Former Chiefs quarterback Alex Smith, who knows a thing or two about being entrenched as a starter and having the team draft his replacement, has said that the Packers’ handling of Aaron Rodgers has been “inexcusable.”
Here’s one reason for Smith’s belief. Rodgers didn’t know that the Packers planned to trade up for Jordan Love in round one of the 2020 draft. Smith, in contrast, was well aware of Kansas City’s plan.
“Yes, without a doubt,” Smith told Colin Cowherd regarding Smith’s awareness of the move up for Patrick Mahones. “One hundred percent. . . . I’m talking multiple times. . . . There were no surprises, it was absolutely laid out for me. And I think that all helps when that’s communicated. It does make a difference how you treat people.”
Kansas City’s interest in Mahomes was one of the best-kept secrets of the 2017 draft. Indeed, a small handful of NFL coaches had become smitten with Mahomes, they kept their views quiet, and the media/draftniks had no idea that Mahomes was so highly regarded. Telling Smith what the Chiefs planned to do required the Chiefs to place significant trust in Smith. If he’d known that the Chiefs had planned to trade up to draft his replacement, Smith easily could have leaked that information, with the goal of getting someone else to draft Mahomes before the Chiefs could.
That’s an important factor to consider when trying to understand why the Packers didn’t tell Rodgers about the plan to trade up for Love. Since the Packers gave Rodgers no head’s up at all, it’s easy to say that they should have at least called him minutes before the trade was made and the card was submitted. But if the Packers had given Rodgers a perfunctory courtesy call seconds before calling Love, would that have been good enough?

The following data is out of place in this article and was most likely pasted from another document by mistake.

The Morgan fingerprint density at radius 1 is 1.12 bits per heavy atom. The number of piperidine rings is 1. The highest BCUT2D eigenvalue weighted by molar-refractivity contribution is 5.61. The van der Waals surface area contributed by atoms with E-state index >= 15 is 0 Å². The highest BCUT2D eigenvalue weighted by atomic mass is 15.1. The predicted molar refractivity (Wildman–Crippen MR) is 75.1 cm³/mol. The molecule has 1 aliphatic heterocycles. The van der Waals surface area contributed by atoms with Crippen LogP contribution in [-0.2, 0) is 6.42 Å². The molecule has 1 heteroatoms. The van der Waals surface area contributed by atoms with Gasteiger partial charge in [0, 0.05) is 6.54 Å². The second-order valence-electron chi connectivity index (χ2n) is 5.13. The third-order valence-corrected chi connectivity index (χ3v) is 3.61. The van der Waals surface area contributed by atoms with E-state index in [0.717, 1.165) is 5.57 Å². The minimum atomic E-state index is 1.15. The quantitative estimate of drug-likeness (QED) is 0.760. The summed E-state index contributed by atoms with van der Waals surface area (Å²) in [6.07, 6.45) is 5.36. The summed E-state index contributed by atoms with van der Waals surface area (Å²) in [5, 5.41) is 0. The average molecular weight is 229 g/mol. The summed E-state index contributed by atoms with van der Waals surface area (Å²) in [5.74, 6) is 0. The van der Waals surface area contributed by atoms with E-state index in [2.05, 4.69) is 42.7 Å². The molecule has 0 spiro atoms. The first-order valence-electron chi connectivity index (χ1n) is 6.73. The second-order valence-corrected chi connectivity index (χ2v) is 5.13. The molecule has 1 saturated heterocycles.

Probably not. Rodgers would have had questions. Rodgers would have been upset, confused. To have full and proper notice, the Packers would have had to tell him about it well before the first night of the draft. They would have had to have as many conversations with Rodgers as the Chiefs had with Smith, and maybe more.
So here’s the real question. Did the Packers not trust Rodgers with that information? In other words, did the Packers fear that Rodgers would have gotten the word out that the Packers were targeting Love, in the hopes that someone else would get him?
The Packers will never reveal their reason(s) for not telling Rodgers about Love. But there aren’t many potential explanations. First, they didn’t think to do it. Second, they decided not to do it, because Rodgers simply works there and has no right to expect to know these plans. Third, they decided not to do it in order to protect the secret — either against accidental disclosure or an intentional one.
The fact that Rodgers has no animosity at all toward the coaching staff suggests that coach Matt LaFleur had no idea about the plan to move up for Love, either. Maybe that was part of the plan to keep the information from Rodgers; if LaFleur had known, there’s no way he wouldn’t have given Rodgers a head’s up.
Whatever the true reason for the team’s failure to let Rodgers know about Love, the one gesture encapsulates the dysfunction that currently exists between the franchise and its franchise quarterback.